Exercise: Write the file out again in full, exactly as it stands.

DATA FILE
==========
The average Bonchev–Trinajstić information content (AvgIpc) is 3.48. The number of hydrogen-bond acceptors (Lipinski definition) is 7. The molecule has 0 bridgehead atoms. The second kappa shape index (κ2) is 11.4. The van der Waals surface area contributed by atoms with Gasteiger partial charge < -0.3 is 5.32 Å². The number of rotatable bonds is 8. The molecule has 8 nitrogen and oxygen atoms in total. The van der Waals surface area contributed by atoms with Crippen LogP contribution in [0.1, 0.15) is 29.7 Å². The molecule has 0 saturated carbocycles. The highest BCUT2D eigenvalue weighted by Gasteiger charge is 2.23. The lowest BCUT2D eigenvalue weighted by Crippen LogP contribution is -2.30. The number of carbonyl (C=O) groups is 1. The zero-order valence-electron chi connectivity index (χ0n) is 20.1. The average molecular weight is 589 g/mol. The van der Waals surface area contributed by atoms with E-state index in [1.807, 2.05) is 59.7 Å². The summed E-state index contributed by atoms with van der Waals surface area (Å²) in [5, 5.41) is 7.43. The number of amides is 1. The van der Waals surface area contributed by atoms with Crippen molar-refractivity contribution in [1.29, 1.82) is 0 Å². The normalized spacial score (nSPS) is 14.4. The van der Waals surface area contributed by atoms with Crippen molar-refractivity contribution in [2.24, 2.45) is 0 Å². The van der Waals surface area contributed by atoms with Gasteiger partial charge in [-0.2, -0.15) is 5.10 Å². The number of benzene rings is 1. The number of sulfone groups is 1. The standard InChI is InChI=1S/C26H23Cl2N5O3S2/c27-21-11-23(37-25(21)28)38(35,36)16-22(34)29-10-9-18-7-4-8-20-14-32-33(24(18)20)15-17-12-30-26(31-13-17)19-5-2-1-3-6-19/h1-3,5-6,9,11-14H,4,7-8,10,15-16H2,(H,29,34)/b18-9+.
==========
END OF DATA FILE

The average Bonchev–Trinajstić information content (AvgIpc) is 3.48. The number of hydrogen-bond acceptors (Lipinski definition) is 7. The molecule has 0 bridgehead atoms. The second kappa shape index (κ2) is 11.4. The van der Waals surface area contributed by atoms with Gasteiger partial charge < -0.3 is 5.32 Å². The number of rotatable bonds is 8. The molecule has 8 nitrogen and oxygen atoms in total. The van der Waals surface area contributed by atoms with Crippen LogP contribution in [0.1, 0.15) is 29.7 Å². The molecule has 0 saturated carbocycles. The highest BCUT2D eigenvalue weighted by Gasteiger charge is 2.23. The lowest BCUT2D eigenvalue weighted by Crippen LogP contribution is -2.30. The number of carbonyl (C=O) groups is 1. The zero-order valence-electron chi connectivity index (χ0n) is 20.1. The average molecular weight is 589 g/mol. The van der Waals surface area contributed by atoms with E-state index in [1.807, 2.05) is 59.7 Å². The summed E-state index contributed by atoms with van der Waals surface area (Å²) in [5, 5.41) is 7.43. The number of amides is 1. The van der Waals surface area contributed by atoms with Crippen molar-refractivity contribution in [1.29, 1.82) is 0 Å². The normalized spacial score (nSPS) is 14.4. The van der Waals surface area contributed by atoms with Crippen molar-refractivity contribution in [2.24, 2.45) is 0 Å². The van der Waals surface area contributed by atoms with Gasteiger partial charge in [-0.2, -0.15) is 5.10 Å². The number of benzene rings is 1. The number of sulfone groups is 1. The standard InChI is InChI=1S/C26H23Cl2N5O3S2/c27-21-11-23(37-25(21)28)38(35,36)16-22(34)29-10-9-18-7-4-8-20-14-32-33(24(18)20)15-17-12-30-26(31-13-17)19-5-2-1-3-6-19/h1-3,5-6,9,11-14H,4,7-8,10,15-16H2,(H,29,34)/b18-9+.